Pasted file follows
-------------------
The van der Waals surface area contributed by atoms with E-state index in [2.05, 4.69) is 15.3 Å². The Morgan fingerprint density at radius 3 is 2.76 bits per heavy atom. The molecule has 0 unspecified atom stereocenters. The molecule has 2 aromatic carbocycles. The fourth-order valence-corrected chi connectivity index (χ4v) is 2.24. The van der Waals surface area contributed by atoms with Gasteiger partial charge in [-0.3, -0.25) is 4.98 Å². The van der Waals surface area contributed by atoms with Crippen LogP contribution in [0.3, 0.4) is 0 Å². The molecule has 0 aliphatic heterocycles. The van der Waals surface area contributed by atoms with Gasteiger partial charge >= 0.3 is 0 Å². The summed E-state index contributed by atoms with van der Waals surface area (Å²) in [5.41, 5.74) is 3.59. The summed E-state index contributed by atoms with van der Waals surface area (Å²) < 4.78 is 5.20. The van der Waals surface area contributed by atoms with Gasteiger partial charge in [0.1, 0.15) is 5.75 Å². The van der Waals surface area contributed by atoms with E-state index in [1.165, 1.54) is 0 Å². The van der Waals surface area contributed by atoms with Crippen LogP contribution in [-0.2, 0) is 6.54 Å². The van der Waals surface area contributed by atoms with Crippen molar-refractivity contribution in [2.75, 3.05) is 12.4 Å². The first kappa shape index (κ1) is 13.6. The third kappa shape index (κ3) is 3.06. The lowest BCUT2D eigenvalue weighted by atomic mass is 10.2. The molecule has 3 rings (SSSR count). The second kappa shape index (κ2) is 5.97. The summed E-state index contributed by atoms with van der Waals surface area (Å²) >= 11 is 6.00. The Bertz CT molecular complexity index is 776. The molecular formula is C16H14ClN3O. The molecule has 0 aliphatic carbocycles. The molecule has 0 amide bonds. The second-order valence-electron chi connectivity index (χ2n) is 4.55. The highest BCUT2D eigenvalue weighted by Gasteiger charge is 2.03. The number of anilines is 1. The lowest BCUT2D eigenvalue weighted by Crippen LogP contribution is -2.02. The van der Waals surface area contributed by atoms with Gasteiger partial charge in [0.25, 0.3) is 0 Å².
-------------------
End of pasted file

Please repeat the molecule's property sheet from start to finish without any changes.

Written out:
The van der Waals surface area contributed by atoms with E-state index in [2.05, 4.69) is 15.3 Å². The Morgan fingerprint density at radius 3 is 2.76 bits per heavy atom. The molecule has 0 unspecified atom stereocenters. The molecule has 2 aromatic carbocycles. The fourth-order valence-corrected chi connectivity index (χ4v) is 2.24. The van der Waals surface area contributed by atoms with Gasteiger partial charge in [-0.3, -0.25) is 4.98 Å². The van der Waals surface area contributed by atoms with Crippen LogP contribution in [0.3, 0.4) is 0 Å². The molecule has 0 aliphatic heterocycles. The van der Waals surface area contributed by atoms with Gasteiger partial charge >= 0.3 is 0 Å². The summed E-state index contributed by atoms with van der Waals surface area (Å²) in [5.41, 5.74) is 3.59. The summed E-state index contributed by atoms with van der Waals surface area (Å²) < 4.78 is 5.20. The van der Waals surface area contributed by atoms with Gasteiger partial charge in [0.1, 0.15) is 5.75 Å². The van der Waals surface area contributed by atoms with E-state index in [1.165, 1.54) is 0 Å². The van der Waals surface area contributed by atoms with Crippen LogP contribution in [-0.2, 0) is 6.54 Å². The van der Waals surface area contributed by atoms with Crippen molar-refractivity contribution in [2.75, 3.05) is 12.4 Å². The first kappa shape index (κ1) is 13.6. The third kappa shape index (κ3) is 3.06. The lowest BCUT2D eigenvalue weighted by atomic mass is 10.2. The molecule has 3 rings (SSSR count). The second kappa shape index (κ2) is 5.97. The summed E-state index contributed by atoms with van der Waals surface area (Å²) >= 11 is 6.00. The Bertz CT molecular complexity index is 776. The molecular formula is C16H14ClN3O. The molecule has 0 aliphatic carbocycles. The molecule has 0 amide bonds. The second-order valence-electron chi connectivity index (χ2n) is 4.55. The highest BCUT2D eigenvalue weighted by Gasteiger charge is 2.03. The number of anilines is 1. The lowest BCUT2D eigenvalue weighted by Crippen LogP contribution is -2.02. The van der Waals surface area contributed by atoms with Gasteiger partial charge in [0.25, 0.3) is 0 Å².